Peach leaf curl, also known as leaf curl, is a disease caused by the fungus Taphrina deformans. Peach leaf curl affects the blossoms, fruit, leaves, and shoots of peaches, ornamental flowering peaches, and nectarines, and is one of the most common disease problems for Texas Peaches. The distorted, reddened foliage that it causes is easily seen in spring. When severe, the disease can even reduce fruit production substantially. If you saw leaves that looked anything like the ones above, you may want to consider treatment.
Leaf symptoms appear about 2 weeks after leaves emerge from buds. The fungus grows between leaf cells and stimulates them to divide and grow larger than normal, causing swelling and distortion of the leaf. Red plant pigments accumulate in the distorted cells as you can see in the picture above.
Why am I writing about this disease now since we won’t see it till spring? Well, this disease has gone through the summer and is on the tree now as ascospores (sexual spores) and bud-conidia (asexual spores) on the tree’s surfaces, such as leaves, buds, bark, etc. As we get into the fall and much cooler temperatures or even a frost the leaves will begin to fall off. This leaf abscission (separation of the leaf from the tree) is actually a wound. When you have a wound, you have a place for these disease spores to enter the tree. Any dew, light rain or even wind can move spores to the wound.
So, as the leaves begin falling off or after they have all fallen off, it is time to consider a treatment. Generally, a single early treatment when the tree is dormant is effective, although in areas of high rainfall or during a particularly wet winter, it might be advisable to apply a second spray late in the dormant season, preferably as flower buds begin to swell but before green leaf tips are first visible.
Historically, the most commonly and basically only fungicide for organic growers to use are the fixed copper products (see below for a list). For all copper-containing products, the active ingredient, copper, is listed as “metallic copper equivalent,” or MCE, on the label. Various product formulations differ widely in their metallic copper content. The higher the MCE, the greater the amount of copper and the more effective the product will be. However, other factors such as coverage, use of additives as such stickers and spreaders, and frequency and duration of rain, which can wash off the copper, also will impact product effectiveness. In all cases, the copper is active only when it is wet, when the copper ions are in solution. Thorough coverage is very important but without leaves not that hard. It is really good to get a calm day, lower pressure down, try to get a mist out of your spray tips and make sure the limbs are wet.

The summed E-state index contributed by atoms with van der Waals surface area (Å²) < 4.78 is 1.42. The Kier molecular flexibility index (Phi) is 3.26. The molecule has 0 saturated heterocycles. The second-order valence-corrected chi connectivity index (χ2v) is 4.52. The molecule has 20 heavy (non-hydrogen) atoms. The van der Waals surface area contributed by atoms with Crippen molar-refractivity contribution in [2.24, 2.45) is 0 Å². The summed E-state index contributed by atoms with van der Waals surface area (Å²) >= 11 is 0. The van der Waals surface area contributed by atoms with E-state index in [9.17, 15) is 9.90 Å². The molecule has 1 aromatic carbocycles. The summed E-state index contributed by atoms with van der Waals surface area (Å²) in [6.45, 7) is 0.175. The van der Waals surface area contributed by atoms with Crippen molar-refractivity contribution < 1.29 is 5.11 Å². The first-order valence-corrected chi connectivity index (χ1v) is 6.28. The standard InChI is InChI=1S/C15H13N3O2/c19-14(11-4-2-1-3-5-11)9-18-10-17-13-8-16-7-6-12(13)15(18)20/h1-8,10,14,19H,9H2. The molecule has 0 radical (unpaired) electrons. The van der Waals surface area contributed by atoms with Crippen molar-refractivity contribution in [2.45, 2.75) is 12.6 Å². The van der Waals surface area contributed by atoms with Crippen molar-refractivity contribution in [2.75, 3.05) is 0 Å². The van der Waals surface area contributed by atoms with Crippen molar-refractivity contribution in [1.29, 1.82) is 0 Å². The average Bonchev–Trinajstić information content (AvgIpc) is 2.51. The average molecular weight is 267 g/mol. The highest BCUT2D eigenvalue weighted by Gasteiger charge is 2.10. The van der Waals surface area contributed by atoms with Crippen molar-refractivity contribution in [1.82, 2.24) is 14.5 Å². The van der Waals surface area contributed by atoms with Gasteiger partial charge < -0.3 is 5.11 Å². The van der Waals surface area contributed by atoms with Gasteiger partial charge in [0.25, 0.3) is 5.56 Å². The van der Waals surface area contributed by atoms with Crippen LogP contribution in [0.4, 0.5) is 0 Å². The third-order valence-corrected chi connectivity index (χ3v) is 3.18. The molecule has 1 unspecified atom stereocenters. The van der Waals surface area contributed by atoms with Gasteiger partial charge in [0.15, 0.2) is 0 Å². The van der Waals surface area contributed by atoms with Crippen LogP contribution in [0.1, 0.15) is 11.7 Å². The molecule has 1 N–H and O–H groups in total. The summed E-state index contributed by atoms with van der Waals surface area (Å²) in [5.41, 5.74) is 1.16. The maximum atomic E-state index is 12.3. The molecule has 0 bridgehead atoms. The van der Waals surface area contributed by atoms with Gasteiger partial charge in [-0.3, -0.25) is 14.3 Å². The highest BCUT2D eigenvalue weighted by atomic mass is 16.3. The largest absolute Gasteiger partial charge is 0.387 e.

|Active Ingredient||Trade Name||Company|
Champ ION or WG
|Copper oxychloride 23.82% |
Copper Hydroxide 21.49%
|copper sulphate (pentahydrate)||Cuproxat|
As I first said, It’s time! It’s time for all you peach growers to get that sprayer back out, purchase your spray product, and SPRAY!
3 thoughts on “Peach Leaf Curl – It’s time!”
What are your thoughts on adding PAA (peryoxycetic acid) into the tank to help sanitize and help with IPM (second mode of action/chemistry)?
OxiDate can safely be tank-mixed w/ Cueva when following label directions, or it can be used in rotation with other coppers!
As I was writing this blog I did wonder if there is any work out there with Peach Leaf Curl using some sort of preventative. The issue is that this fungal spore is resistant many organic and conventional fungicides and can stay in the environment a long time. This fungus is only activated when moved to these wounds where there is both plant sap and moisture to cause germination. This is the reason why so many fungicides don’t work on Taphrina deformans. But copper as a metal, sticks around throughout the winter and is available when needed. This is also why Cueva may be a lightweight in this battle because of its low MCE. That said, there is still a distinct possibility that OxiDate could remove enough disease pressure owing to its unique chemistry as compared to typical organic or even conventional fungicides. Peracetic Acid (PAA) is a great sanitizer because it kills spores like this (just talk to the wine makers) and it might take out sufficient numbers on the bark to make the fungus essentially non-pathogenic. Looks like we just need to try it!!
Bob, thanks for the details on the spread of the spores! In addition to treating the trees themselves, I can see using SaniDate on equipment (same chemistry as OxiDate, different concentrations of PAA and hydrogen peroxide) during any pruning. While this doesn’t help for leaf drop, it’s something else I have our R&D folks look into.
Sounds like I need to make a trip to the Hill Country and visit with some peach guys to get educated on how things are done by the professionals!